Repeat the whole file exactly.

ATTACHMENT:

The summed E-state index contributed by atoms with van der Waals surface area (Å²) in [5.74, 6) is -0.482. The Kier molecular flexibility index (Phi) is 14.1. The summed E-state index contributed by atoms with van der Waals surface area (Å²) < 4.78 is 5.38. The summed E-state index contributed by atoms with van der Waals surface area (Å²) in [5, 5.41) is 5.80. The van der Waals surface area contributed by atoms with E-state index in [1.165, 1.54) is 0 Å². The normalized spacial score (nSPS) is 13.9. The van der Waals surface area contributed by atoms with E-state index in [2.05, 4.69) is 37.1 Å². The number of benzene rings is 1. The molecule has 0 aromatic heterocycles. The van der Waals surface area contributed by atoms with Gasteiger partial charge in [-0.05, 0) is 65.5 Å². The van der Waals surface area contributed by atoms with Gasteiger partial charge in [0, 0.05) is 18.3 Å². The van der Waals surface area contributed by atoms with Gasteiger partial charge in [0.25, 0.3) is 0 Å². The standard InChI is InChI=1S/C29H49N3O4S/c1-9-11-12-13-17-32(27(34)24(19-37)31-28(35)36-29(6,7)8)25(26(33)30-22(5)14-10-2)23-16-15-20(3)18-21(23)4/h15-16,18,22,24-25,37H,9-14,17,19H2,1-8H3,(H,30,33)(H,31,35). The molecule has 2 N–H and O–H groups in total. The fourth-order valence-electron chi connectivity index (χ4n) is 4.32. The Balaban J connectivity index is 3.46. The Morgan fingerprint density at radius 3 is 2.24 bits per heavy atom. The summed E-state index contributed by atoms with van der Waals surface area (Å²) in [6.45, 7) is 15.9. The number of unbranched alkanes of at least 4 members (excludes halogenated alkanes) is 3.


The summed E-state index contributed by atoms with van der Waals surface area (Å²) in [5.74, 6) is -0.482. The Kier molecular flexibility index (Phi) is 14.1. The summed E-state index contributed by atoms with van der Waals surface area (Å²) < 4.78 is 5.38. The summed E-state index contributed by atoms with van der Waals surface area (Å²) in [5, 5.41) is 5.80. The van der Waals surface area contributed by atoms with E-state index in [1.165, 1.54) is 0 Å². The normalized spacial score (nSPS) is 13.9. The van der Waals surface area contributed by atoms with E-state index in [2.05, 4.69) is 37.1 Å². The number of benzene rings is 1. The molecule has 0 aromatic heterocycles. The van der Waals surface area contributed by atoms with Gasteiger partial charge in [-0.05, 0) is 65.5 Å². The van der Waals surface area contributed by atoms with Gasteiger partial charge in [0, 0.05) is 18.3 Å². The van der Waals surface area contributed by atoms with Gasteiger partial charge in [0.25, 0.3) is 0 Å². The standard InChI is InChI=1S/C29H49N3O4S/c1-9-11-12-13-17-32(27(34)24(19-37)31-28(35)36-29(6,7)8)25(26(33)30-22(5)14-10-2)23-16-15-20(3)18-21(23)4/h15-16,18,22,24-25,37H,9-14,17,19H2,1-8H3,(H,30,33)(H,31,35). The molecule has 2 N–H and O–H groups in total. The fourth-order valence-electron chi connectivity index (χ4n) is 4.32. The Balaban J connectivity index is 3.46. The Morgan fingerprint density at radius 3 is 2.24 bits per heavy atom. The summed E-state index contributed by atoms with van der Waals surface area (Å²) in [6.45, 7) is 15.9. The number of unbranched alkanes of at least 4 members (excludes halogenated alkanes) is 3.